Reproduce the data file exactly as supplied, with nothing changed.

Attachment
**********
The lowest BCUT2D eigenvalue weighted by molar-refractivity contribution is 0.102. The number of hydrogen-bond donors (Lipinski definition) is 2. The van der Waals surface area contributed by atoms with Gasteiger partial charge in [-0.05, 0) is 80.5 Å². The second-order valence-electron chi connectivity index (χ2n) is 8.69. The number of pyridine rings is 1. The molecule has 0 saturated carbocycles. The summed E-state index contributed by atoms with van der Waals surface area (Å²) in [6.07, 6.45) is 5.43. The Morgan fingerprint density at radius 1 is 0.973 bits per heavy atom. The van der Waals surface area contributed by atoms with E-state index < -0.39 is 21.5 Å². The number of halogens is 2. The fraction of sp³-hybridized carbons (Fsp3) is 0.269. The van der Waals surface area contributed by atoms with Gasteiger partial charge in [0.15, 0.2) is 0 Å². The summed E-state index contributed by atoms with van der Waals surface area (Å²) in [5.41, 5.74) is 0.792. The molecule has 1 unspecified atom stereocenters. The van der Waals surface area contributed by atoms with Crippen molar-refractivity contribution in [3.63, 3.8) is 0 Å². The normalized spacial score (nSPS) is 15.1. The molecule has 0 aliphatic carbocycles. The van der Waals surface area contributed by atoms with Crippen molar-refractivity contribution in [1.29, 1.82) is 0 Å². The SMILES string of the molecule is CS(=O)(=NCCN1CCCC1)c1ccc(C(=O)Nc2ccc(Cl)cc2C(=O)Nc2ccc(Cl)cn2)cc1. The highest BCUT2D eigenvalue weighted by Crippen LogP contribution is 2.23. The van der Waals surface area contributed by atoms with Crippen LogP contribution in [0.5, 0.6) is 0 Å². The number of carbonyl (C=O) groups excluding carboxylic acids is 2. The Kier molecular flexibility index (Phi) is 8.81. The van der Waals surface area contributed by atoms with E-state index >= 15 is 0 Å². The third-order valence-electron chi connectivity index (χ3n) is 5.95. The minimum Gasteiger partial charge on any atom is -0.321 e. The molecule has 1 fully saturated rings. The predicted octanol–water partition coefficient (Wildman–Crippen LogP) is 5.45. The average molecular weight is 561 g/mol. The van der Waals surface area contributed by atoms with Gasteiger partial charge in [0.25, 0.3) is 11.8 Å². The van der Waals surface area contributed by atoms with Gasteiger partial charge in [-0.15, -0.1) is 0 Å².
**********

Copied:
The lowest BCUT2D eigenvalue weighted by molar-refractivity contribution is 0.102. The number of hydrogen-bond donors (Lipinski definition) is 2. The van der Waals surface area contributed by atoms with Gasteiger partial charge in [-0.05, 0) is 80.5 Å². The second-order valence-electron chi connectivity index (χ2n) is 8.69. The number of pyridine rings is 1. The molecule has 0 saturated carbocycles. The summed E-state index contributed by atoms with van der Waals surface area (Å²) in [6.07, 6.45) is 5.43. The Morgan fingerprint density at radius 1 is 0.973 bits per heavy atom. The van der Waals surface area contributed by atoms with E-state index < -0.39 is 21.5 Å². The number of halogens is 2. The fraction of sp³-hybridized carbons (Fsp3) is 0.269. The van der Waals surface area contributed by atoms with Gasteiger partial charge in [0.15, 0.2) is 0 Å². The summed E-state index contributed by atoms with van der Waals surface area (Å²) in [5.41, 5.74) is 0.792. The molecule has 1 unspecified atom stereocenters. The van der Waals surface area contributed by atoms with Crippen molar-refractivity contribution in [3.63, 3.8) is 0 Å². The normalized spacial score (nSPS) is 15.1. The molecule has 0 aliphatic carbocycles. The van der Waals surface area contributed by atoms with Crippen molar-refractivity contribution in [1.29, 1.82) is 0 Å². The SMILES string of the molecule is CS(=O)(=NCCN1CCCC1)c1ccc(C(=O)Nc2ccc(Cl)cc2C(=O)Nc2ccc(Cl)cn2)cc1. The highest BCUT2D eigenvalue weighted by Crippen LogP contribution is 2.23. The van der Waals surface area contributed by atoms with Crippen LogP contribution in [0.5, 0.6) is 0 Å². The number of carbonyl (C=O) groups excluding carboxylic acids is 2. The Kier molecular flexibility index (Phi) is 8.81. The van der Waals surface area contributed by atoms with E-state index >= 15 is 0 Å². The third-order valence-electron chi connectivity index (χ3n) is 5.95. The minimum Gasteiger partial charge on any atom is -0.321 e. The molecule has 1 fully saturated rings. The predicted octanol–water partition coefficient (Wildman–Crippen LogP) is 5.45. The average molecular weight is 561 g/mol. The van der Waals surface area contributed by atoms with Gasteiger partial charge in [0.25, 0.3) is 11.8 Å². The van der Waals surface area contributed by atoms with Gasteiger partial charge in [-0.15, -0.1) is 0 Å².